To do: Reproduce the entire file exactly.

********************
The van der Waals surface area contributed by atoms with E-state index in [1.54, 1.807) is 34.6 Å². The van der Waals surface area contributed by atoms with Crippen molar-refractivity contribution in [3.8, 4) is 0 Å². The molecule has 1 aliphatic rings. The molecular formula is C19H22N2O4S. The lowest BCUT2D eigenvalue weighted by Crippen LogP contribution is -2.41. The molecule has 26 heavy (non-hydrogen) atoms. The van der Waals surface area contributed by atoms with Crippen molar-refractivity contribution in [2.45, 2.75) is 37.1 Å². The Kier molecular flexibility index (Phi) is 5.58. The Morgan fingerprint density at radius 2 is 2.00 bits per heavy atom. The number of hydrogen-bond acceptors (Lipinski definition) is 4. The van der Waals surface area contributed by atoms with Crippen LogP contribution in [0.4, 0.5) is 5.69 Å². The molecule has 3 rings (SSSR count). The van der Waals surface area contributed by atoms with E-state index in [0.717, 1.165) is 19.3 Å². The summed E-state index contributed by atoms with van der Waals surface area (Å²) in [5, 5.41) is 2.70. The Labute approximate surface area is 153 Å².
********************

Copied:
The van der Waals surface area contributed by atoms with E-state index in [1.54, 1.807) is 34.6 Å². The van der Waals surface area contributed by atoms with Crippen molar-refractivity contribution in [3.8, 4) is 0 Å². The molecule has 1 aliphatic rings. The molecular formula is C19H22N2O4S. The lowest BCUT2D eigenvalue weighted by Crippen LogP contribution is -2.41. The molecule has 26 heavy (non-hydrogen) atoms. The van der Waals surface area contributed by atoms with Crippen molar-refractivity contribution in [2.45, 2.75) is 37.1 Å². The Kier molecular flexibility index (Phi) is 5.58. The Morgan fingerprint density at radius 2 is 2.00 bits per heavy atom. The number of hydrogen-bond acceptors (Lipinski definition) is 4. The van der Waals surface area contributed by atoms with Crippen LogP contribution in [0.4, 0.5) is 5.69 Å². The molecule has 3 rings (SSSR count). The van der Waals surface area contributed by atoms with E-state index in [0.717, 1.165) is 19.3 Å². The summed E-state index contributed by atoms with van der Waals surface area (Å²) in [5, 5.41) is 2.70. The Labute approximate surface area is 153 Å².